If you have wheel loads (and distribution), the actual contact area can be
determined from those weights and the tire pressure. i.e., Contact Area = wheel
load/tire pressure. If you have actual weights, you should be able to
determine the tire widths associated with those weights by observing the typical
tires on the trucks you've weighed.
Bill Cain, S.E.
In a message dated 5/26/2005 7:00:28 A.M. Pacific Daylight Time,
From: Candi Anderson
[mailto:canderson(--nospam--at)mercadoeng.com] Sent: Thursday, May 26, 2005 8:30
AM To: seaint(--nospam--at)seaint.org Subject: RE: SLAB ON GRADE: Truck
H-20 and HS-20 axle
load is 32k.
Tire contact area is
a rectangle w/ length in direction of traffic = 10” and tire width =
I'm assuming that this
would work out to Wheel Load = 32,000#/2 = 16,000#, and Tire Pressure =
16,000#/(10")(20") = 80 psi.
because we're using a lesser load for grade slab design for "chicken trucks"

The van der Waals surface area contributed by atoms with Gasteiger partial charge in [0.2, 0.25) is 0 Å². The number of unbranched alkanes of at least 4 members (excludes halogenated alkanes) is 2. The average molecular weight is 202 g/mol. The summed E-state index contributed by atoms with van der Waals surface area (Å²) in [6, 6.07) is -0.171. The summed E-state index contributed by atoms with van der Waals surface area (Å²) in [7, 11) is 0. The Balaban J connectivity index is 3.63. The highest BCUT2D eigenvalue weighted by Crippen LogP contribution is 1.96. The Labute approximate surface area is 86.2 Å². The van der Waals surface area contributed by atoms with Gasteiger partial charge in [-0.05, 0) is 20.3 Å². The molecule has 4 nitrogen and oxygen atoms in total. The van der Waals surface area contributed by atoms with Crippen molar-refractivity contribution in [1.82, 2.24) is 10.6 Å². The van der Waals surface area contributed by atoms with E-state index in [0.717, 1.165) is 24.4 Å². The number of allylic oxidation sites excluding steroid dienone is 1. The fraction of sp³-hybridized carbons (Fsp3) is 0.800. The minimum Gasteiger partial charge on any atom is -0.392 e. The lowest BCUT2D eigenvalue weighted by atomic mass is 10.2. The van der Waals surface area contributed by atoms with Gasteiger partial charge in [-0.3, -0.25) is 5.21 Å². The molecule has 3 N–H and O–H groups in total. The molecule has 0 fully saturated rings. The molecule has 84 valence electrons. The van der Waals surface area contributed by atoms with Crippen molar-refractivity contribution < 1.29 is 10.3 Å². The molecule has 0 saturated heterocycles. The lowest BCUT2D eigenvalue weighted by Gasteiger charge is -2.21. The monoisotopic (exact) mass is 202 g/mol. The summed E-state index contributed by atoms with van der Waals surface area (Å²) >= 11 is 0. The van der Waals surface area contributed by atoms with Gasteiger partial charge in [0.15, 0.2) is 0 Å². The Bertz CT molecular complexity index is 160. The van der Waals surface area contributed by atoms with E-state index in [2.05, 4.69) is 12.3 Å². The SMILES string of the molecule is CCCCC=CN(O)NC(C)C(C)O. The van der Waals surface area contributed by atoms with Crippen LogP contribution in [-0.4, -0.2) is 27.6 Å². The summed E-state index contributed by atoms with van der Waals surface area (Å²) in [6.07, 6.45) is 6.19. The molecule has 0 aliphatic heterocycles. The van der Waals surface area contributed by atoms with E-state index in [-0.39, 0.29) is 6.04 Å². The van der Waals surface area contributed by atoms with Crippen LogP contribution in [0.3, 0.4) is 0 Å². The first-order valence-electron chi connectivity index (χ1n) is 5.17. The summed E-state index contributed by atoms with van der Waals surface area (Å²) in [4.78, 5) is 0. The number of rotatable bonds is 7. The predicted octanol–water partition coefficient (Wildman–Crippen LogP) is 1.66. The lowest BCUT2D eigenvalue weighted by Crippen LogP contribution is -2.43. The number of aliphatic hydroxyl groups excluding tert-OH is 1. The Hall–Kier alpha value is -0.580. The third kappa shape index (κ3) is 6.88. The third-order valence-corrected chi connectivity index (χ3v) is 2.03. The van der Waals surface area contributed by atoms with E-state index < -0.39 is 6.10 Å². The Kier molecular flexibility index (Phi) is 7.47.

based on typical weigh values, and I want to make sure I got the contact area
This email and any
files transmitted with it are confidential and intended solely for the use of
the addressee. If you are not the intended addressee, then you have received
this email in error and any use, dissemination, forwarding, printing, or
copying of this email is strictly prohibited. Please notify us immediately of
your unintended receipt by reply and then delete this email and your reply.
Tyson Foods, Inc. and its subsidiaries and affiliates will not be held liable
to any person resulting from the unintended or unauthorized use of any
information contained in this email or as a result of any additions or
deletions of information originally contained in this